“From the ashes of Phenix City has risen the symbol of democracy at work. The power of the ballot will always be the voice of the American People.”
The cut of the film I watched had a rather unique opening prologue complete with interviews by esteemed reporter Clete Roberts (You might remember him from MASH’s Interview episode), and he supplies an instant ethos and credibility to the proceedings.
Faux-newsreel segments have actually been dropped in lieu of actual documentary as he stands on the steps of one of the city’s civic buildings. He takes a moment to talk with a couple notable players including the journalist who broke the story — Ed Strickland — as well as a lifelong resident, Hugh Bentley, who had his home dynamited.
Of course, if we didn’t know any better and we didn’t know these men or see their faces, we might guess this was all for the cause of civil rights. That’s not actually the case. The Phenix City Story is a tale of the criminal syndicate that controlled the city, providing much of its commerce, but also employing rampant coercion tactics.
It’s evident from the first images of Phil Karlson’s actual film, there is an instant dichotomy being created and the two layers of the society. There is the world belonging to the simple, hard-working, God-fearing folks and then the swindlers, gamblers, and generally corrupt subset of society.
Karlson introduces the latter with a knowing visual panache backed by a bluesy dance number. The saucy come-hither floorshow is the epitome of 14th street, and it beckons all men like a greedy seductress looking to bury them. It’s Sin City U.S.A.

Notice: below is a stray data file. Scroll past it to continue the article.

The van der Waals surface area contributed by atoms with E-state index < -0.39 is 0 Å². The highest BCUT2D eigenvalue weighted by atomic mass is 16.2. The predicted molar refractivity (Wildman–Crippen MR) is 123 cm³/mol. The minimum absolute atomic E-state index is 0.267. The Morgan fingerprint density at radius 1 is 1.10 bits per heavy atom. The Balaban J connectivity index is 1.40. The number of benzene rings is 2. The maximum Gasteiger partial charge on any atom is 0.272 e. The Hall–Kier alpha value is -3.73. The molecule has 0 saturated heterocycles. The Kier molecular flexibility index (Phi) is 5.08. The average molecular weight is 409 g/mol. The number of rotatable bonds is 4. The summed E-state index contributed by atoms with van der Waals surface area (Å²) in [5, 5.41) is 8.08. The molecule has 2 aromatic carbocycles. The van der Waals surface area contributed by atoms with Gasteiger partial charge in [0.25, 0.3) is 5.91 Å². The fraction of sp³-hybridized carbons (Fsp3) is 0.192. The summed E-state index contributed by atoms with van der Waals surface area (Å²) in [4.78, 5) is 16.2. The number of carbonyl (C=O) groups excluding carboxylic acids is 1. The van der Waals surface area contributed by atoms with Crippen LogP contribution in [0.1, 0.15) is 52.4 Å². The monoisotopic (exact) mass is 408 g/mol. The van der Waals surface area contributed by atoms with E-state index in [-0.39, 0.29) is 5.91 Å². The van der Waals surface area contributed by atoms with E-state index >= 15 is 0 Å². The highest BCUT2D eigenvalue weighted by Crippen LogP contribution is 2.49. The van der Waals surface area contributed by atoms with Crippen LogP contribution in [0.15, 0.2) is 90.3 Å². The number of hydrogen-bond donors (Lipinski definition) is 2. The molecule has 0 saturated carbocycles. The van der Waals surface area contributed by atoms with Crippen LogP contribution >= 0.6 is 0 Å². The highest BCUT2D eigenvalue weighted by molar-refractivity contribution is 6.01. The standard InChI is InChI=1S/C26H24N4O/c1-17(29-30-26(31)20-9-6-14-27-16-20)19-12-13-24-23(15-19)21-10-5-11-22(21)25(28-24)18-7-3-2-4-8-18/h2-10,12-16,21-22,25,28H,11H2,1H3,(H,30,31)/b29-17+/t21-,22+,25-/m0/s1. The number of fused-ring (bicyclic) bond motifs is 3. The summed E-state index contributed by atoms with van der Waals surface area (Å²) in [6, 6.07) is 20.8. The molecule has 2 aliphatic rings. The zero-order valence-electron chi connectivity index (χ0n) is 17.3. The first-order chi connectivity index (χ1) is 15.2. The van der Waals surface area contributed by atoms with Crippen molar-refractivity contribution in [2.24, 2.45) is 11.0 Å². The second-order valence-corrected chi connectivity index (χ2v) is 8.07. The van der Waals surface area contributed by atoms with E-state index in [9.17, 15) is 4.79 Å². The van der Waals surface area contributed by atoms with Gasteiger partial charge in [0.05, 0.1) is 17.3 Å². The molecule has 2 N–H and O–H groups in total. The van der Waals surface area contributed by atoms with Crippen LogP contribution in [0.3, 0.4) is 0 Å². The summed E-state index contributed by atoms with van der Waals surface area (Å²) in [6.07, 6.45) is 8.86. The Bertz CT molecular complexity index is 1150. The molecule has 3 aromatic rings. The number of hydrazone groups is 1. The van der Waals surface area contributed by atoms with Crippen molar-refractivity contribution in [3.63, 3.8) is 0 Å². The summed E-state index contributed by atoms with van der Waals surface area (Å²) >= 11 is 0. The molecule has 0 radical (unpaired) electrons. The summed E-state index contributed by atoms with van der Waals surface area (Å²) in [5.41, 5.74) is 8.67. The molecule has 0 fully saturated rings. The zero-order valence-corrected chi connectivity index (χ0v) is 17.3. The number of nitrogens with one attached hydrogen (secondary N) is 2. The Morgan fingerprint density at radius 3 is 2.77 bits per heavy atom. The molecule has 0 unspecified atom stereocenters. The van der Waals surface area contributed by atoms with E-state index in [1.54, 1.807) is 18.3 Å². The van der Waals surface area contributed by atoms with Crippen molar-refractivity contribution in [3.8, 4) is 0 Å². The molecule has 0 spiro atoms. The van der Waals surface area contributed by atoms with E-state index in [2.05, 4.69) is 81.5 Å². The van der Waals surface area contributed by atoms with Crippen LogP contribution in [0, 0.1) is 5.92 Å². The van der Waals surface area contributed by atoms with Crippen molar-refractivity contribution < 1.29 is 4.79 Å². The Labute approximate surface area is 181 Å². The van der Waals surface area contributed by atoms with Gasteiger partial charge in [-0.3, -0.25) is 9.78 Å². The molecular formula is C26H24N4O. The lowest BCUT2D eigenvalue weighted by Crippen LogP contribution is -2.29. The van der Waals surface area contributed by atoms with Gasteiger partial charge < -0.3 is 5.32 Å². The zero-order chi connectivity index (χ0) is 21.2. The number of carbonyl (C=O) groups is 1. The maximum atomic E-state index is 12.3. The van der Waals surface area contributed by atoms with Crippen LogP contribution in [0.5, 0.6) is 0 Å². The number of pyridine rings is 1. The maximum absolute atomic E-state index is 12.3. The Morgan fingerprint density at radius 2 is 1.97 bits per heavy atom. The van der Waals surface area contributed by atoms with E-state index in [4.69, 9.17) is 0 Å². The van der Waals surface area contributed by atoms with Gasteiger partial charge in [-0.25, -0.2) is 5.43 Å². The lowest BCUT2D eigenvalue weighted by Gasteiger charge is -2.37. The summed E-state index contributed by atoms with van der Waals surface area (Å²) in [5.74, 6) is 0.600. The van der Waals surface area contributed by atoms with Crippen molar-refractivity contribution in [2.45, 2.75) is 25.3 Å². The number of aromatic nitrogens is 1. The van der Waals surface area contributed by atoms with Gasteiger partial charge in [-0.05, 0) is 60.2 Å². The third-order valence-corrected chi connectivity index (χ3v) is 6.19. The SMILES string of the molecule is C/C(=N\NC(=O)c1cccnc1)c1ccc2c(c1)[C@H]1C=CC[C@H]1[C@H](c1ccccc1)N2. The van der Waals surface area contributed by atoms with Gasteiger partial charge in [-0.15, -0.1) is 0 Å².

What becomes plainly apparent is how evil can come in all shapes and sizes. Rhett Tanner has a gift for southern hospitality. He knows how to schmooze with the locals, chat about the preacher’s Sunday sermons, and keep up appearances. He’s also a shrewd customer behind closed doors as he is the go-to man maintaining the city’s thriving undercurrent of vice. In fact, he’s set himself to be an impregnable despot. No one can topple him because he’s so integrated into society.
Albert Patterson (John McIntire), as portrayed in this storyline, is one of the men who is reluctant to get involved. He’s a lawyer and a good one — he’s one of the town’s best — but he’s also old and feels the fight is not his. He can live on his side of town in relative peace.
It’s his boy, John (Richard Kiley) who really shakes up the status quo. He is a war vet returning to Phenix with his young family after time away, and he’s disillusioned by what he found. He’s faced with the bitter irony of fighting fascism overseas only to see it have such a deathly grip on his childhood home. He’s prepared to fight to give the town back to the good folks around him.
Kiley’s part is actually conveniently whitewashed to make him a more sympathetic hero. In real life, John Patterson ran on a segregationist ticket — although it might have been more pragmatic than anything — he also didn’t have the best track record as a family man.